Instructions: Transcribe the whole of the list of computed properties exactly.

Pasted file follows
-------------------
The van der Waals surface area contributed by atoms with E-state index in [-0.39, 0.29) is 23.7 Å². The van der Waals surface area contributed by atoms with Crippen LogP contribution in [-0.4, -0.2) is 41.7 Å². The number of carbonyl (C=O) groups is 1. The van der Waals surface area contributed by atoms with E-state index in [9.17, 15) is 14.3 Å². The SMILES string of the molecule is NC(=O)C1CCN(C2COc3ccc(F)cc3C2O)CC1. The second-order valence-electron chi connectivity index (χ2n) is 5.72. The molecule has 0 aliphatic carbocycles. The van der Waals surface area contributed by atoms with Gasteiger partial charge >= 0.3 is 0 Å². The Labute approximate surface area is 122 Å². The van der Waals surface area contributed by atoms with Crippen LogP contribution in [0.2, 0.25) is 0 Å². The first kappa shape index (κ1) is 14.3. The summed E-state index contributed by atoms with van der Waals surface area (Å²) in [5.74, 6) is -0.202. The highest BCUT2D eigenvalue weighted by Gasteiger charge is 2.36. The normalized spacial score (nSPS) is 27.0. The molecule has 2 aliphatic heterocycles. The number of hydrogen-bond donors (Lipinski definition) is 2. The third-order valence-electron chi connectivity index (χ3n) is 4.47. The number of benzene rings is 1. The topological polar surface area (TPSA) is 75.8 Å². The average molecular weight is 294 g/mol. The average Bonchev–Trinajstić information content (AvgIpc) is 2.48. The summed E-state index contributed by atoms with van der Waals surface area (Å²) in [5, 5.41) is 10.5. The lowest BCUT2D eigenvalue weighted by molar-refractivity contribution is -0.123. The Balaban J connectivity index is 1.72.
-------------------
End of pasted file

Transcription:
The van der Waals surface area contributed by atoms with E-state index in [-0.39, 0.29) is 23.7 Å². The van der Waals surface area contributed by atoms with Crippen LogP contribution in [-0.4, -0.2) is 41.7 Å². The number of carbonyl (C=O) groups is 1. The van der Waals surface area contributed by atoms with E-state index in [9.17, 15) is 14.3 Å². The SMILES string of the molecule is NC(=O)C1CCN(C2COc3ccc(F)cc3C2O)CC1. The second-order valence-electron chi connectivity index (χ2n) is 5.72. The molecule has 0 aliphatic carbocycles. The van der Waals surface area contributed by atoms with Gasteiger partial charge >= 0.3 is 0 Å². The Labute approximate surface area is 122 Å². The van der Waals surface area contributed by atoms with Crippen LogP contribution in [0.2, 0.25) is 0 Å². The first kappa shape index (κ1) is 14.3. The summed E-state index contributed by atoms with van der Waals surface area (Å²) in [5.74, 6) is -0.202. The highest BCUT2D eigenvalue weighted by Gasteiger charge is 2.36. The normalized spacial score (nSPS) is 27.0. The molecule has 2 aliphatic heterocycles. The number of hydrogen-bond donors (Lipinski definition) is 2. The third-order valence-electron chi connectivity index (χ3n) is 4.47. The number of benzene rings is 1. The topological polar surface area (TPSA) is 75.8 Å². The average molecular weight is 294 g/mol. The average Bonchev–Trinajstić information content (AvgIpc) is 2.48. The summed E-state index contributed by atoms with van der Waals surface area (Å²) in [5, 5.41) is 10.5. The lowest BCUT2D eigenvalue weighted by molar-refractivity contribution is -0.123. The Balaban J connectivity index is 1.72.